Osborne opts for Trident renewal

CHANCELLOR George Osborne took advantage of the bank-holiday weekend to launch his announcement for a £500 million upgrade for the Royal Navy base at Faslane in Scotland — “to make it ready for the replacement for the Trident weapons system”.

Scottish First Minister Nicola Sturgeon attacked this “arrogant decision” when MPs in Westminster will not vote on the Trident replacement until next year.

Osborne denied he was jumping the gun, saying that the majority of MPs in Westminster had been elected on a manifesto committed to replacing Trident

But he warned the political consensus that Britain needed a nuclear deterrent “risks being shattered again by an unholy alliance of Labour’s left-wing insurgents and the Scottish nationalists”.

That political consensus does not extend beyond the boundaries of Westminster. As CND pointed out in January this year, poll after poll shows that a consistent majority of the British population are against nuclear weapons. Here is a selection of polls from the last few years:

So when Osborne speaks of “political consensus” he is not talking about the views of the majority of people in Britain but of the ruling class political elite.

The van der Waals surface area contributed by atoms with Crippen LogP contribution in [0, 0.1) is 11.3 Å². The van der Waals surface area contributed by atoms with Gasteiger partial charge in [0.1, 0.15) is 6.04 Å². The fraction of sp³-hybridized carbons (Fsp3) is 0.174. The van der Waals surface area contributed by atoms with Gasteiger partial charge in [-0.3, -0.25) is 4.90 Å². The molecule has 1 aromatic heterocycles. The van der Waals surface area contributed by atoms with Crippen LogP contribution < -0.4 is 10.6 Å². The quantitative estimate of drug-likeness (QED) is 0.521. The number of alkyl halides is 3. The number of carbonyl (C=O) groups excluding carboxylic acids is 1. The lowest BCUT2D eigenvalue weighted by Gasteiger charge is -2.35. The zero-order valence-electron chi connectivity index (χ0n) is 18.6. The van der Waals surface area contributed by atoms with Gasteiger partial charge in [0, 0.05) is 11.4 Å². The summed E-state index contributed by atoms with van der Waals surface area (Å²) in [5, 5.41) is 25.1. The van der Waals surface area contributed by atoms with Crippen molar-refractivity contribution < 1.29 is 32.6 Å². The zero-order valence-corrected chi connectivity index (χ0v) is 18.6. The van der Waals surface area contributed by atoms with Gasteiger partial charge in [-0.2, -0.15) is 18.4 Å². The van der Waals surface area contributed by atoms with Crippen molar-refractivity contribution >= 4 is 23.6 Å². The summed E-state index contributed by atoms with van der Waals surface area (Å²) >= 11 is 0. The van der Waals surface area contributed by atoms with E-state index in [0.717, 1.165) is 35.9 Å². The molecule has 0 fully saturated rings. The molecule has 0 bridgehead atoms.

It seems that Osborne believes not only that Jeremy Corbyn will win the Labour leadership but that within a few months Corbyn will be leading a popular campaign against Trident renewal that stands a real chance of success.

So he wants to nail down as many commitments as he can before that happens. The spending on improving Faslane’s infrastructure will start in 2017 and last 10 years, safeguarding 6,700 jobs and creating thousands more.

Osborne told BBC Radio Scotland: “The vast majority of MPs in the House of Commons were elected on manifestos to renew Britain’s nuclear deterrent and we’ve had votes in the past in Parliament on this.

“But I would go to the bigger argument that in a very uncertain world, are we really content to throw away Britain’s ultimate insurance policy? These new Trident submarines, when they come, are going to be with us for decades.

“If you can tell me, or indeed Nicola Sturgeon or Alex Salmond can tell me, what the world is going to look like in 2050 or 2060 — because that’s when we’re making this decision for — then I don’t think we can.”

Writing in the Sun newspaper, Osborne said the Labour leadership contest was “deadly serious” because “the new unilateralists of British politics are a threat to our future national security”.